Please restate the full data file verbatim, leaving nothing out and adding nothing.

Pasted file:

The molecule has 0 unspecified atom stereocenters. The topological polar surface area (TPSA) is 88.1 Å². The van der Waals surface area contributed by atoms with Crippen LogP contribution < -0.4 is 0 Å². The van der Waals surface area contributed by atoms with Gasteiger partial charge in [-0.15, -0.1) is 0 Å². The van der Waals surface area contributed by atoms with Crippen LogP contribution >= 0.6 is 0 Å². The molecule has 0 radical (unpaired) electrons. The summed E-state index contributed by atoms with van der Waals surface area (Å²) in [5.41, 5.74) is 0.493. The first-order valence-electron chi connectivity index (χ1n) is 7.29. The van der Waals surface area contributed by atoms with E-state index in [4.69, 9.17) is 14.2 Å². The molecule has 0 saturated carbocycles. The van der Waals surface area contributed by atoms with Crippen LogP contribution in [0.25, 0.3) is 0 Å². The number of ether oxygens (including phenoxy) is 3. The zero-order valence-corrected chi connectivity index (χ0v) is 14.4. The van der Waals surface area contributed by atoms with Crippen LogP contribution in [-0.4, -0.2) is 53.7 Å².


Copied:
The molecule has 0 unspecified atom stereocenters. The topological polar surface area (TPSA) is 88.1 Å². The van der Waals surface area contributed by atoms with Crippen LogP contribution < -0.4 is 0 Å². The van der Waals surface area contributed by atoms with Gasteiger partial charge in [-0.15, -0.1) is 0 Å². The van der Waals surface area contributed by atoms with Crippen LogP contribution >= 0.6 is 0 Å². The molecule has 0 radical (unpaired) electrons. The summed E-state index contributed by atoms with van der Waals surface area (Å²) in [5.41, 5.74) is 0.493. The first-order valence-electron chi connectivity index (χ1n) is 7.29. The van der Waals surface area contributed by atoms with E-state index in [4.69, 9.17) is 14.2 Å². The molecule has 0 saturated carbocycles. The van der Waals surface area contributed by atoms with Crippen LogP contribution in [0.25, 0.3) is 0 Å². The number of ether oxygens (including phenoxy) is 3. The zero-order valence-corrected chi connectivity index (χ0v) is 14.4. The van der Waals surface area contributed by atoms with Crippen LogP contribution in [-0.4, -0.2) is 53.7 Å².